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Archive for the ‘Parallax’ Category

Seems like just about every hackerspace eventually ends up with an old vending machine that gets hacked and modded to serve up parts, tools, and consumables. But why don’t more hackerspaces build their own vending machines from scratch? Because as [Ryan Bates] found out, building a DIY vending machine isn’t as easy as it looks.

[Ryan]’s “Venduino” has a lot of hackerspace standard components – laser-cut birch plywood case, Parallax continuous rotation servos, an LCD screen from an old Nokia phone, and of course an Arduino. The design is simple, but the devil is in the details. The machine makes no attempt to validate the coins going into it, the product augurs are not quite optimized to dispense reliably, and the whole machine can be cleaned out of product with a few quick shakes. Granted, [Ryan] isn’t trying to build a reliable money-making machine, but his travails only underscore the quality engineering behind modern vending machines. It might not seem like it when your Cheetos are dangling from the end of an auger, but think about how many successful transactions the real things process in an environment with a lot of variables.

Of course, every failure mode is just something to improve in the next version, but as it is this is still a neat project with some great ideas. If you’re more interested in the workings of commercial machines, check out our posts on listening in on vending machine comms or a Tweeting vending machine.

[via r/arduino]


Filed under: Arduino Hacks, misc hacks
Lug
18

Quick and Dirty RFID Door Locks Clean up Nice

access control, arduino, arduino hacks, Atmega-328, door lock, microcontrollers, Parallax, Relay, rfid, rfid reader Commenti disabilitati su Quick and Dirty RFID Door Locks Clean up Nice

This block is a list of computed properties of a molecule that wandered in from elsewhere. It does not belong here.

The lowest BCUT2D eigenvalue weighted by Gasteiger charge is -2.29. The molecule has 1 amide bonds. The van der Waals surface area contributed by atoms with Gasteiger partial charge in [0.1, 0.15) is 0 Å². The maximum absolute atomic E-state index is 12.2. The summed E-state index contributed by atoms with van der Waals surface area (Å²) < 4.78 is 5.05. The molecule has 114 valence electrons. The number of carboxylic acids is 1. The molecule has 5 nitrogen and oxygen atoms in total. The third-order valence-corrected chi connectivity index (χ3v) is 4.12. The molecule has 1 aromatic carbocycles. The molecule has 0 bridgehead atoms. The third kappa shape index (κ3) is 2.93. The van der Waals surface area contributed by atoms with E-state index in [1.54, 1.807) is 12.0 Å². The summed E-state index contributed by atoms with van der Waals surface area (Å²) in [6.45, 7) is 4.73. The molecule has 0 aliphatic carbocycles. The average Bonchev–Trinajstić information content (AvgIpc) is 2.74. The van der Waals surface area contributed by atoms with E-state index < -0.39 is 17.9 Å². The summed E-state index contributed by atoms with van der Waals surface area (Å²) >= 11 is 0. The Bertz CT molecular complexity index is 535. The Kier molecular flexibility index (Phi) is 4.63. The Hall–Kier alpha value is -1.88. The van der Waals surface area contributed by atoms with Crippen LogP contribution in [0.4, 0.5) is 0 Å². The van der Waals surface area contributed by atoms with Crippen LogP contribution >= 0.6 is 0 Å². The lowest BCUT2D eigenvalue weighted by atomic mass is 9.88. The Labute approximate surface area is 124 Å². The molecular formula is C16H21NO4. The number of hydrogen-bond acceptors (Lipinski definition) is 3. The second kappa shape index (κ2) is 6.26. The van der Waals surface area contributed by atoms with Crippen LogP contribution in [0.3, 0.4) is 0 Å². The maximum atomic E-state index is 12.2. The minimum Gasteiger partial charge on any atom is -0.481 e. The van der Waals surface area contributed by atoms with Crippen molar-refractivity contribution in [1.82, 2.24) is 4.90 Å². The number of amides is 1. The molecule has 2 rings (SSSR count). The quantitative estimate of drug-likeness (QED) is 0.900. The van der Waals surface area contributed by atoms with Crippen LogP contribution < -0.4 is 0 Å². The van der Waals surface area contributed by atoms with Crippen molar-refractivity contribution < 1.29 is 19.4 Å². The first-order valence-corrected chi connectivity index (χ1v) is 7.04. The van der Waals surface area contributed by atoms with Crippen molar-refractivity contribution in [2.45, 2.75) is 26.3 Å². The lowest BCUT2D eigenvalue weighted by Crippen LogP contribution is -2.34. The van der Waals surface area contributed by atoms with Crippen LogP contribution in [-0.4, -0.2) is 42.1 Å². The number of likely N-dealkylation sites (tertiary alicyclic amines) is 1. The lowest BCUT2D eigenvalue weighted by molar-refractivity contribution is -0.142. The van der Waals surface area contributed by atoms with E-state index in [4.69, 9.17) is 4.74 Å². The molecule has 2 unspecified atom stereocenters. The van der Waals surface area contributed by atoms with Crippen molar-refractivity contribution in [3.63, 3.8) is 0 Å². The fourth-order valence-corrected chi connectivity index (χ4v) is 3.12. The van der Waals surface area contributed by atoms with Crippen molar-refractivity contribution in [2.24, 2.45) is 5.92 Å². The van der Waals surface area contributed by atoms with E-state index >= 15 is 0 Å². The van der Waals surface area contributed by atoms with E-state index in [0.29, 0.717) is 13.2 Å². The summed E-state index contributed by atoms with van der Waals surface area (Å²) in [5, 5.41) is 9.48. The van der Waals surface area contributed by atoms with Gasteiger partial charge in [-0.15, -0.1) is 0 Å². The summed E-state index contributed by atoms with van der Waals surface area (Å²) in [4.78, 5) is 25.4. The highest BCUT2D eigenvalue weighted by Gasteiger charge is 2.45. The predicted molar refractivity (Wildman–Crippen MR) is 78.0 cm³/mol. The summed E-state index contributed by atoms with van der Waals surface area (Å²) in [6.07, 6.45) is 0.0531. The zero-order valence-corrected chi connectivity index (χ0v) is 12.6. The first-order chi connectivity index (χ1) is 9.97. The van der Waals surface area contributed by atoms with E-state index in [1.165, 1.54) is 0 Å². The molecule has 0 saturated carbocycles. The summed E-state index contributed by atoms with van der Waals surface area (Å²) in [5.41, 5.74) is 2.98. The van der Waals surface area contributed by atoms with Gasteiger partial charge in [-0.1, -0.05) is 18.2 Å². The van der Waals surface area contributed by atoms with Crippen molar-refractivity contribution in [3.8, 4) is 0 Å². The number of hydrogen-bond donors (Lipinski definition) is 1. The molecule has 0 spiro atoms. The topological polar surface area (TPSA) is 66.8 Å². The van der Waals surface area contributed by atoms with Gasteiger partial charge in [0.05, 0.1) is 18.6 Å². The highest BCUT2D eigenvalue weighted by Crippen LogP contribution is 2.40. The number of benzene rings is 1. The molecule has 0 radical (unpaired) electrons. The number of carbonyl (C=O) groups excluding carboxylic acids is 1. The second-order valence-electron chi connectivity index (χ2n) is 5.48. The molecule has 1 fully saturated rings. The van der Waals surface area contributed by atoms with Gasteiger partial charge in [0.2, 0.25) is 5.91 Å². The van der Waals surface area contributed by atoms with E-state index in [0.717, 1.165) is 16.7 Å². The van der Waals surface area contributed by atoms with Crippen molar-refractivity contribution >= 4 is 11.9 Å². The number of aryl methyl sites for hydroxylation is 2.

homemade RFID Door Locks

[Shawn] recently overhauled his access control by fitting the doors with some RFID readers. Though the building already had electronic switches in place, unlocking the doors required mashing an aging keypad or pestering someone in an adjacent office to press a button to unlock them for you. [Shawn] tapped into that system by running some wires up into the attic and connecting them to one of two control boxes, each with an ATMega328 inside. Everything functions as you would expect: presenting the right RFID card to the wall-mounted reader sends a signal to the microcontroller, which clicks an accompanying relay that drives the locks.

You may recall [Shawn's] RFID phone tag hack from last month; the addition of the readers is the second act of the project. If you’re looking to recreate this build, you shouldn’t have any trouble sourcing the same Parallax readers or building out your own Arduino on a stick, either. Check out a quick walkthrough video after the jump.


Filed under: Arduino Hacks, Microcontrollers
Ott
25

Fire Breathing Jack-O-Lantern of Death

arduino hacks, fire, halloween, Holiday Hacks, jack o lantern, Parallax, PING, pumpkin Commenti disabilitati su Fire Breathing Jack-O-Lantern of Death 

fire_pumpkin

[Rick] is at it again, this week he has conjured up an even more dangerous Halloween hack. Thankfully [Rick] has included a warning of just how dangerous this hack can be, especially if children are around. Don’t do this hack unless you know what you’re doing and you can do it safely.

For [Rick]’s number four hack of the month he gives us the Fire Breathing Jack-O-Lantern of death! This isn’t a new idea but it is a very unique and simple implementation. We always love seeing the ingenuity of hackers to repurpose existing commercial products. In this case, [Rick] uses an automated air freshener which dispenses a flammable spray for the pumpkins breath if you dare get too close, but not so close as to get burned. The trigger distance is controlled by an Arduino and a Parallax Ping))) sensor so as to fire only when people are farther than 3 feet but closer than 5 feet. You can get a copy of the Arduino sketch from his blog posting.